The tb_start register 222 holds the bit address of the start of the trace buffer in the RAM 16. Because of the way the linked list is maintained, tb_start 222 is always the address of a code with a regind/evt code and therefore includes a pointer to the next regind/evt code. When the trace buffer RAM 16 is completely filled, the tb_addr 212 value will be incremented past the tb_start 222 value. This is referred to as wrapping the trace buffer. When this condition is detected, the control logic causes the bytes in RAM 16 at tb_start to be read (via the memblk 102) and buffered in the tb_start register 222 . When all the bytes have been read, the link field for that code is extracted using the left shifter 214 and the new address loaded into the tb_start register 222. In this way, the tb_start register 222 is updated to point to the next regind/evt code, thus freeing the trace buffer RAM 16 space between the old start and this new start to be written with new data.
The tdiblk 104 also compresses empty codes that appear in the incoming tdi bit stream 202 into an empty trace code followed by a count. In the tdi bit stream 202, a single 1 indicates an empty code. If the on-chip trace controller has long periods with no trace information generated, there will be long sequences of 1s in the bit stream. It is a waste of the finite RAM 16 trace buffer to store these 1s unmodified. Therefore, when parsefsm 204 recognizes an empty code, it begins counting the number of 1s using the emptycounter 230. The empty codes stored in the RAM 16 trace buffer are represented by a Huffman coded length. For example, if the number of 1s is less than or equal to 3, a 2-bit count of the number of 1s is shifted into the tdi shift register 210 via the right shifter 208. If the number of 1s is more than 3, but less than or equal to 255, an 8-bit count of the number of 1s is shifted into the tdi shift register 210 via the right shifter 208. These variable length counts are progressively shifted into the tdi shift register 210 until the end of the 1s sequence is observed.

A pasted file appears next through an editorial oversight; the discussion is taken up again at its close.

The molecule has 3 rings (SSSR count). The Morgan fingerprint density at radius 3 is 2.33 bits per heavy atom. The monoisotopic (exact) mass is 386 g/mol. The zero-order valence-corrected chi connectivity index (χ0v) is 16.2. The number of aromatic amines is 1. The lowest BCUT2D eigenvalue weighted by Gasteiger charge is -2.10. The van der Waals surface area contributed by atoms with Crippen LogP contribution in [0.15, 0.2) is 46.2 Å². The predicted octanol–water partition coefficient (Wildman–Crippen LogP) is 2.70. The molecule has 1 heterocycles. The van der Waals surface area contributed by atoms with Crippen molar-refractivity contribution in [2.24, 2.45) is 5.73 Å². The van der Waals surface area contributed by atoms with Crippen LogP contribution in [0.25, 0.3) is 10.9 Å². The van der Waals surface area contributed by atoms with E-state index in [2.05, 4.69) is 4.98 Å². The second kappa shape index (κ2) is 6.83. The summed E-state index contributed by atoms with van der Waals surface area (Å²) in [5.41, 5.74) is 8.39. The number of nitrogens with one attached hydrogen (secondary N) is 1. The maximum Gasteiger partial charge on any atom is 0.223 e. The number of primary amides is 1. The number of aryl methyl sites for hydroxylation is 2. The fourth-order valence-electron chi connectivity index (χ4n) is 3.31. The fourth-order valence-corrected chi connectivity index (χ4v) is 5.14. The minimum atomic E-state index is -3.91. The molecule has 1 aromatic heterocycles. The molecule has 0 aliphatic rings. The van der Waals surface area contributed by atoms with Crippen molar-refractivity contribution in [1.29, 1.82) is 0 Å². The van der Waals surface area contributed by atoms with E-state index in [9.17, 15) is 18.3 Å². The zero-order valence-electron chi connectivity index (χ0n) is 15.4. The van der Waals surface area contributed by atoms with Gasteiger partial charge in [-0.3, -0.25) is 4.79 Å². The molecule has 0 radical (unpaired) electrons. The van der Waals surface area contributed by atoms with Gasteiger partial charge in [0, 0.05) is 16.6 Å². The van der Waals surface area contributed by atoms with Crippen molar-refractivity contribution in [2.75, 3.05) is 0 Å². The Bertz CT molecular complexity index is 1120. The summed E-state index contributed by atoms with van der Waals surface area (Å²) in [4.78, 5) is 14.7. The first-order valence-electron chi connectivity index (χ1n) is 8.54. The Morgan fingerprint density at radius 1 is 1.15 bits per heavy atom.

The trace collection can be controlled by a trigger in cooperation with the trgblk 106. Triggers can be set on addresses that are contained in regind and evt codes. When parsefsm 204 recognizes such a code, it signals the trgblk 106 to collect the bit stream for the duration of the address. If trgblk 106 detects a match, i.e., the address component and trigger value are equal, it causes tdiblk 104 to take some action based on the control programmed for the trigger. Other possible relations may include logical relations or additional arithmetic relations. For example, the action may be to continue tracing for a certain number of clock cycles and then stop trace collection or execution, generate a trigger to a separate monitoring device, etc.
As described above with respect to FIGS. 1-3, the present invention implements two concurrent processes. One process parses the incoming serial bit stream, i.e., separates the stream into address components and code components, extracts discontinuity codes and writes these codes and additional information to the local memory. Thus, circular buffer controller 10 parses the serial bit stream, detects discontinuity codes, and writes transformed codes to RAM 16 trace buffer memory. This includes storing the Register Indirect and Event codes as they are observed and updating the link field of the last observed such code with the address of the just observed code.